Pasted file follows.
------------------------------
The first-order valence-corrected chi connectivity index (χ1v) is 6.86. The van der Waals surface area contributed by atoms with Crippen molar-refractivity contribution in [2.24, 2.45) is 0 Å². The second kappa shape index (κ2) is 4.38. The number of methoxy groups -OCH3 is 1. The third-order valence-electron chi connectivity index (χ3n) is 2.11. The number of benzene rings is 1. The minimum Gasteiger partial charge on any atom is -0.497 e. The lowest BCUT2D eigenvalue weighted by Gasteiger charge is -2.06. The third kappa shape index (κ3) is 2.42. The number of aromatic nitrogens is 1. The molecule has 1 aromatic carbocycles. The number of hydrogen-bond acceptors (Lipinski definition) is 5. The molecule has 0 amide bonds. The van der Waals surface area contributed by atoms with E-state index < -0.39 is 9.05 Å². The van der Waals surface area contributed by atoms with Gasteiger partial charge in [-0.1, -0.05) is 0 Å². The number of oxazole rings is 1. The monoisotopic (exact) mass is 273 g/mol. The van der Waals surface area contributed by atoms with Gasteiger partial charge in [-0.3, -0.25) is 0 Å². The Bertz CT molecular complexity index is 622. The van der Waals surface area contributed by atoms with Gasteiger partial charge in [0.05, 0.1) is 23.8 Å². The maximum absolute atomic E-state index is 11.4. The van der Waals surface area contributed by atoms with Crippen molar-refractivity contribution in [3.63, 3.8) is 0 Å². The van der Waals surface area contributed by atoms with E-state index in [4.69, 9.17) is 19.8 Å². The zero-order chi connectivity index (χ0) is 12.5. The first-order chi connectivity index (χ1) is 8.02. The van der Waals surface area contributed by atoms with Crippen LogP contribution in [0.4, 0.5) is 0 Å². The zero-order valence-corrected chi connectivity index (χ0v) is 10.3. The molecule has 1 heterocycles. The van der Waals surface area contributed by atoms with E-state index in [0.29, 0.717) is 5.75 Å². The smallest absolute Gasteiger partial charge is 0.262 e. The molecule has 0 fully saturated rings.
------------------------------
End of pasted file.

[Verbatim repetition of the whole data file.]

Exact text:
The first-order valence-corrected chi connectivity index (χ1v) is 6.86. The van der Waals surface area contributed by atoms with Crippen molar-refractivity contribution in [2.24, 2.45) is 0 Å². The second kappa shape index (κ2) is 4.38. The number of methoxy groups -OCH3 is 1. The third-order valence-electron chi connectivity index (χ3n) is 2.11. The number of benzene rings is 1. The minimum Gasteiger partial charge on any atom is -0.497 e. The lowest BCUT2D eigenvalue weighted by Gasteiger charge is -2.06. The third kappa shape index (κ3) is 2.42. The number of aromatic nitrogens is 1. The molecule has 1 aromatic carbocycles. The number of hydrogen-bond acceptors (Lipinski definition) is 5. The molecule has 0 amide bonds. The van der Waals surface area contributed by atoms with E-state index < -0.39 is 9.05 Å². The van der Waals surface area contributed by atoms with Gasteiger partial charge in [-0.1, -0.05) is 0 Å². The number of oxazole rings is 1. The monoisotopic (exact) mass is 273 g/mol. The van der Waals surface area contributed by atoms with Gasteiger partial charge in [-0.3, -0.25) is 0 Å². The Bertz CT molecular complexity index is 622. The van der Waals surface area contributed by atoms with Gasteiger partial charge in [0.05, 0.1) is 23.8 Å². The maximum absolute atomic E-state index is 11.4. The van der Waals surface area contributed by atoms with Crippen molar-refractivity contribution in [3.63, 3.8) is 0 Å². The van der Waals surface area contributed by atoms with E-state index in [4.69, 9.17) is 19.8 Å². The zero-order chi connectivity index (χ0) is 12.5. The first-order chi connectivity index (χ1) is 8.02. The van der Waals surface area contributed by atoms with Crippen LogP contribution in [0.4, 0.5) is 0 Å². The zero-order valence-corrected chi connectivity index (χ0v) is 10.3. The molecule has 1 heterocycles. The van der Waals surface area contributed by atoms with E-state index in [0.29, 0.717) is 5.75 Å². The smallest absolute Gasteiger partial charge is 0.262 e. The molecule has 0 fully saturated rings.